Family Time unleash their long awaited debut album entitled ‘The Great Abismo’, but what’s it all about?
From the early ding of a bell, footsteps and the unmistakable clang of an elevator door on introduction track ‘Check In’, my curiosity was aroused. But what is ‘The Great Abismo’?
The unique story of the creation of the Family Time‘s debut album ‘The Great Abismo’ is an interesting one, the Spanish band relocating from London to the island of Mallorca to record in full and produce videos before returning to London to play it live to unsuspecting audiences. The band also embarked on a tour of hotels in mainland Spain, incredible footage of which can be found in the band’s video for previous single ‘Magic Abyss Hotel’ (here).
‘Magic Abyss Hotel’ opens the record and displays a love of groove-addled bass lines, woozy synths and shape-shifting rhythms which keeps you on your toes. ‘Jet Lag’ is perhaps the most immediately exciting track on the record, bass and guitar rhythms duel to build an addictive groove, heavy on symbols and vocal hooks a plenty.
‘Lulu’ is a more restrained affair as we see the introduction of a Spanish guitar alongside pulsating synths which provides a backdrop to a long lost love story. ‘Another Night On The Isle’ opens with an eery, drone-like organ buzzing alongside Family Time‘s now-hypnotic, carnival-esque synth play. Drums hit hard and collide with bass lines with too much groove to not move to, making each track a slow-burning cult classic.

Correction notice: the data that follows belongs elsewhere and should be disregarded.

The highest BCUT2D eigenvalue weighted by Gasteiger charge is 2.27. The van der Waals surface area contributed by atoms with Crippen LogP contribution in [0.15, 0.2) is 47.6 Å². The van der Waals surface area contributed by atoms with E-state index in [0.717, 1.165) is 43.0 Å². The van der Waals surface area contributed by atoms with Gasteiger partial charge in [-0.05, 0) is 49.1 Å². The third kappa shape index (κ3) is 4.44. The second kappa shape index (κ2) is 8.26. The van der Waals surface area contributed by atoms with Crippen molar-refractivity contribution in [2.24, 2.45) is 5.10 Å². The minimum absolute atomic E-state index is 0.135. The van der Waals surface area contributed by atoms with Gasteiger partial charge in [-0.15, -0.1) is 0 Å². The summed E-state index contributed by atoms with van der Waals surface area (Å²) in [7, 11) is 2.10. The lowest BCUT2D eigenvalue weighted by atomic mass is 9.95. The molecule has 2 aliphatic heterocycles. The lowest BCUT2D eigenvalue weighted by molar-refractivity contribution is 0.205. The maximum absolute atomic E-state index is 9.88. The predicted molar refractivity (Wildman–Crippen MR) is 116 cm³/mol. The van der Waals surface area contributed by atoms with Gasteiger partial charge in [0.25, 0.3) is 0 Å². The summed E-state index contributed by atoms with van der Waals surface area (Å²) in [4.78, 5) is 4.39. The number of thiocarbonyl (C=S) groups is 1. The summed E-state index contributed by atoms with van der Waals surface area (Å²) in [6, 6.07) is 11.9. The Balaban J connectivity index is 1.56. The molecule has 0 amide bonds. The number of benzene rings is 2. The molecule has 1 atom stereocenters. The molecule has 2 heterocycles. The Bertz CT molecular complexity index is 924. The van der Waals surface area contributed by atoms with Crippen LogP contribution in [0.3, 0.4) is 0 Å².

‘Room 301’ merges down tempo electronics with wonky art-pop, “she said she’d only love you with the lights off, well it was only in the dark that she could find love” croons Max, Family Time‘s frontman, in a track that hits home as hard live as it does on the record. We’re treated to two interludes, ‘Thursday Night Special Pt. 1’ which can only be a clip from the band’s hotel tour of Spain, and ‘.. Pt. 2’ a touching late night feel acoustic moment. Beautiful and very different moments from the record come in the form of ‘Los Sardinas’, a buoyant groove-based track with a brass section and Spanish rhythms.
By the time ‘The Grand Collide’ arrives towards the end of the album Family Time have made their mark sonically, the track’s sprawling lounge-pop intricacies complete with a soaring chorus is somewhat the icing on the cake. ‘Mythology’ and it’s intimate acoustic lead reminds of NYC’s The Walkmen in their most minimal and romantic state.
‘Goodbye Honeymoon Suite’ ends the record, it’s a memory, a love letter to the departure of an emotional experience, or as the band put it “.. a cinematic experience which twists and turns along with our hero’s troubled mind, at times gentle, at times frantic, often unsettling”.
With interludes and sound bites all providing pieces of the puzzle to Family Time‘s “holiday opera”, ‘The Great Abismo’ is truly a unique experience and concept. It is a discovery whereby each listen unlocks a new secret from tales which are now nothing but legend on the island.
By Karl Johnson